1960 CHEVROLET EL CAMINO BACKGROUND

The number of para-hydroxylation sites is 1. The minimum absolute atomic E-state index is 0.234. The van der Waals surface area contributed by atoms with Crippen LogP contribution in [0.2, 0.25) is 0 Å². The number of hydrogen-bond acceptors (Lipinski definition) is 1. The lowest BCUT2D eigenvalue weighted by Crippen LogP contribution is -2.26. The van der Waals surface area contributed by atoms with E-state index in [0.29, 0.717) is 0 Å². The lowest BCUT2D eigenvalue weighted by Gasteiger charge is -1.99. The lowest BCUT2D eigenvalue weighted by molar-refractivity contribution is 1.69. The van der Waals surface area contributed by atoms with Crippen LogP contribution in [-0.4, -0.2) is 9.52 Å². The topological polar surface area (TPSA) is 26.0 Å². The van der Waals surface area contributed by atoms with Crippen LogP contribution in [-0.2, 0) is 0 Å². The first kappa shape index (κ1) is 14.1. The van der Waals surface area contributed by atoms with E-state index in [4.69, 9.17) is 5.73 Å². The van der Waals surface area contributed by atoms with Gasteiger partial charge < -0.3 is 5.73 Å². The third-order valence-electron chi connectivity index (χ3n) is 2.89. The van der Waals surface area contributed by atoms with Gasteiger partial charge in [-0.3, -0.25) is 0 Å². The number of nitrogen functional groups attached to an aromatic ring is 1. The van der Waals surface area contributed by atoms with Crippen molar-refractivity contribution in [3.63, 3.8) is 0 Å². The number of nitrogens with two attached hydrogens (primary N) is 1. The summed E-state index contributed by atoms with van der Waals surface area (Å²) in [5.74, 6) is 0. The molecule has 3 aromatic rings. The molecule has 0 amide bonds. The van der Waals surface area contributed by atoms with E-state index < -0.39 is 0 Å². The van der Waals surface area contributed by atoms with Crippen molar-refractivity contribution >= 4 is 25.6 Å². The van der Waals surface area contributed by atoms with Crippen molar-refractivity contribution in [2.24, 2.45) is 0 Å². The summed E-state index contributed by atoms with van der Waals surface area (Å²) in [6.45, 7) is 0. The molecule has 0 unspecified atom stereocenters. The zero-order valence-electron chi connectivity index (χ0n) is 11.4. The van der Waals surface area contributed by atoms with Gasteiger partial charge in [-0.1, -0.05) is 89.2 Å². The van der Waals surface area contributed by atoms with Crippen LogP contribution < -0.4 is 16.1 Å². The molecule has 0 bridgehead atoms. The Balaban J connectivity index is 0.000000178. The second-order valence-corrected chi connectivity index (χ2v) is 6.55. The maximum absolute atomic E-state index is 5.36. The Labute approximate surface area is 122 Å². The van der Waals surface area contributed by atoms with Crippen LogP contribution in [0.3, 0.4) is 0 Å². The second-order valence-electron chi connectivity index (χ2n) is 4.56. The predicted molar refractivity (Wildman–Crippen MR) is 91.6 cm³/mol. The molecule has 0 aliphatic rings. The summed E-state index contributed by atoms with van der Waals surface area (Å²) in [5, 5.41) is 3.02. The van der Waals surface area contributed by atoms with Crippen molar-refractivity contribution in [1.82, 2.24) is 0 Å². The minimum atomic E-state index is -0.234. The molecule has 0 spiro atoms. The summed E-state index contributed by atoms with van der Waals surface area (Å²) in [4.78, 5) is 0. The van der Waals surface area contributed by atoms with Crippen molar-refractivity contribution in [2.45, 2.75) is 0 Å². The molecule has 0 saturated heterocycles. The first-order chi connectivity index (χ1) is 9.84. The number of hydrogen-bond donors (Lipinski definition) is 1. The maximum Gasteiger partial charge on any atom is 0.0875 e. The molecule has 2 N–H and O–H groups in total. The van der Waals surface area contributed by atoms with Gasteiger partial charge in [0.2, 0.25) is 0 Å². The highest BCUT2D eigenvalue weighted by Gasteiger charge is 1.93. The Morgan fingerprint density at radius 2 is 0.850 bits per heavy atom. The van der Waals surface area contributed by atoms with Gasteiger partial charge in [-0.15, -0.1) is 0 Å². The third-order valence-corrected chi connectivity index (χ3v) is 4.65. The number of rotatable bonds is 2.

Following Ford’s success with the 1957 Ranchero, Chevy wanted a piece of the action. Ford created this new niche in the market, catching the rest of the industry flat-footed, and it took Chevy two years to respond. Sounds familiar, doesn’t it? The same thing happened again with the Mustang and the Camaro 8 years later. Chevy’s seminal Tri-Fives (1955-57) were followed up by the one-year-only ’58 Impala, but for the 1959 model year, a whole new platform was being built. Chevy too this opportunity to launch a pickup version to compete with the Ranchero, and they called it “El Camino” which means “the path” in Spanish. From the A-pillars forward the new ’59 El Camino shared everything with every other car in the 1959 Chevy lineup. It was actually based on the Brookwood 2-door station wagon. Of course, the 1959 bodywork is swoopy and doopy and you either love it or you hate it. But the 1959 Chevrolet El Camino outsold the ’59 Ranchero 22,000 to 14,000. The styling was toned down slightly for the 1960 Chevrolet El Camino, which would be the final year of this initial 2-year run. The El Camino disappeared from Chevrolet’s lineup for 3 model years, only to reappear in 1964, now based on the midsize Chevelle platform. The 1959 & 1960 Chevrolet El Camino remain popular 50+ years on not only because they were the first of their breed, but also because of their polarizing Batman-styling.